The Measure of Your Work

The Measure of Your Work.

By: Max Groce

To be honest, when I was told that I would be volunteering at the food bank I automatically assumed that it was the Memphis Food Bank.  A lot of people make this association when they hear the Mid-South Food Bank but from what I learned today I was very much mistaken. The Mid-South Food Bank doesn’t just serve the hungry in Memphis; it serves 31 counties in three states. This is not just food pantries either, this includes soup kitchens, shelters, youth and senior programs, rehabilitation and residential centers.

Good People

Good People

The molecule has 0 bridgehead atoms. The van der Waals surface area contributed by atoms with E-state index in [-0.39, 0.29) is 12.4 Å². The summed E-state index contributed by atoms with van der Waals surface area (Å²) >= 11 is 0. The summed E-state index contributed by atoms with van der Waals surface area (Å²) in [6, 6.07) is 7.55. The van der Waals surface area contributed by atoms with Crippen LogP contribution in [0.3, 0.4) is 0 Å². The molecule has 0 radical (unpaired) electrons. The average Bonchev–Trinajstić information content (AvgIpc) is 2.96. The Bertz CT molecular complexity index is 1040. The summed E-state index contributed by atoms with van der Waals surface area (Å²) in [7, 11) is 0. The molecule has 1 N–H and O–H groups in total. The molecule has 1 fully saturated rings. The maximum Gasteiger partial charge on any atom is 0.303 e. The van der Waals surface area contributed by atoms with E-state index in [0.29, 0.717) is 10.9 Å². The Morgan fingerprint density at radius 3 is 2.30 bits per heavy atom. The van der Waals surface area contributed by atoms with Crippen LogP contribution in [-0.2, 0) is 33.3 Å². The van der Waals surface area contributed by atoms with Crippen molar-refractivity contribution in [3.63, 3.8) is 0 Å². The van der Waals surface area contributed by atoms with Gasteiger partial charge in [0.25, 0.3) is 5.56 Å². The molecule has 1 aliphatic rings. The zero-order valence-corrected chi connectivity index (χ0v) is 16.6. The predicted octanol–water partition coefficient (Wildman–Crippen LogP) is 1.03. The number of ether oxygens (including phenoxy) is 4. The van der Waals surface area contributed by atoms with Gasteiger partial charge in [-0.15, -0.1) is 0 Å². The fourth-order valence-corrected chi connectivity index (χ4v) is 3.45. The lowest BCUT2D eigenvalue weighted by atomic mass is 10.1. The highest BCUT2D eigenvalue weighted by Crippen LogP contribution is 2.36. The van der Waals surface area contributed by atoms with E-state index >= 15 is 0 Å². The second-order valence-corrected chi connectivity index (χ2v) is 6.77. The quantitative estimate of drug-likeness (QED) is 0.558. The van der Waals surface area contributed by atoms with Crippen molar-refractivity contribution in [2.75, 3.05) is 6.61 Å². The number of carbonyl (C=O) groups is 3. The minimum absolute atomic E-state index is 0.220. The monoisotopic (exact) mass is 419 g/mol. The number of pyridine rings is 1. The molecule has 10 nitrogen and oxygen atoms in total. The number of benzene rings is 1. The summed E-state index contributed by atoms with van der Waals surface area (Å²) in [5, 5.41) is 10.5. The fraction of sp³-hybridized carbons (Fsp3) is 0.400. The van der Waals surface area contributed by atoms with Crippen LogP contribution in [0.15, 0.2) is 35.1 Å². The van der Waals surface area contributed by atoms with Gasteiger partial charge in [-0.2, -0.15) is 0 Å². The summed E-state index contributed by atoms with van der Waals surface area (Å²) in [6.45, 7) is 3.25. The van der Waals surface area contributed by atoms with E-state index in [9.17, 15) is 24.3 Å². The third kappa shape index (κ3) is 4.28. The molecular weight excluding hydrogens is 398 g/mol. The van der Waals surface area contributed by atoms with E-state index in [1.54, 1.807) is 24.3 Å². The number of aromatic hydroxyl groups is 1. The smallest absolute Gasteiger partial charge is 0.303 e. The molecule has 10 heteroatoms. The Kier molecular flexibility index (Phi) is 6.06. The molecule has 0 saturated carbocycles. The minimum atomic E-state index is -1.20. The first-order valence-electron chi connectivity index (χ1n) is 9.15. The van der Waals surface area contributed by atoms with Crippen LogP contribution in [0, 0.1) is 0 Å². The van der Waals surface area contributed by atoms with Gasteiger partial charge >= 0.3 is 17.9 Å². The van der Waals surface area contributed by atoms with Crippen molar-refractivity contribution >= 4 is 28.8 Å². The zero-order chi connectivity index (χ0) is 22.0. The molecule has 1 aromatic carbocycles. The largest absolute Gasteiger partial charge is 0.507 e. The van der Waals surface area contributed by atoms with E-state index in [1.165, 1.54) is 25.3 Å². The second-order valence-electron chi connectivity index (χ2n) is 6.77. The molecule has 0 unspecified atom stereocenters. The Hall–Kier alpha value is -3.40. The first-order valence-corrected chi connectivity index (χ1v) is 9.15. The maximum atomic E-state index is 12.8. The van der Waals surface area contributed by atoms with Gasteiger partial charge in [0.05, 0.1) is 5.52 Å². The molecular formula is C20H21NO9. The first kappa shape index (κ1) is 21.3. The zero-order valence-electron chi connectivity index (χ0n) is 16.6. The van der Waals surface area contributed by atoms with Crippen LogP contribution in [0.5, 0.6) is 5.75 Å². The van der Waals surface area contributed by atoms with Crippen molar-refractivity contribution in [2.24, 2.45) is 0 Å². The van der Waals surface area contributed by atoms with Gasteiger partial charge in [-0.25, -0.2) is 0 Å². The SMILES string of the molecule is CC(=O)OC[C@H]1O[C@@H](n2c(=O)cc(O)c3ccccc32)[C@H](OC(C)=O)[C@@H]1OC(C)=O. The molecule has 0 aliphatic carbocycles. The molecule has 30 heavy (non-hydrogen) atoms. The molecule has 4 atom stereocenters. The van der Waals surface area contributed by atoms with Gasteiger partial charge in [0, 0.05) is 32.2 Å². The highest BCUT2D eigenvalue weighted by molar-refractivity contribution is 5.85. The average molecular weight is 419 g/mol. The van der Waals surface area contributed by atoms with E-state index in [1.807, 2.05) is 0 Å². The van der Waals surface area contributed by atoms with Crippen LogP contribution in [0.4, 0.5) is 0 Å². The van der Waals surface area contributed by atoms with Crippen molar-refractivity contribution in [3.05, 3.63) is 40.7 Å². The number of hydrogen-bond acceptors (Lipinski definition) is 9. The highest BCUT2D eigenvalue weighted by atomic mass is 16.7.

I drove to their center on South Dudley Street in the morning; I arrived and was quickly ushered into the boardroom with Ms. Paula and some volunteers from Kellogg’s that were going to be working with me today. Paula quickly filled me in on the history of the Mid-South food bank about how they fed close to 186,500 people last year and how they rely on volunteers for pretty much all the work that is done from the center that we were at.  We walked out into the hallway where we stand waiting for her to start our tour.  I notice a woman facing a huge window in a make shift office out of file cabinets, I ask Paula are most of the people that work here volunteers and she said yes. She tells me that volunteers often offer their special services like the lady by the window who was obviously doing some sort of data base retrieval and scheduling.  She takes through a white door and then when on the main floor of a large warehouse, surrounded by large pallets of food. While she’s taking us through the warehouse, there are people working all around us on forklifts pulling orders for the day. I think about how these orders that they are pulling are going all over the mid-south to feed the hungry.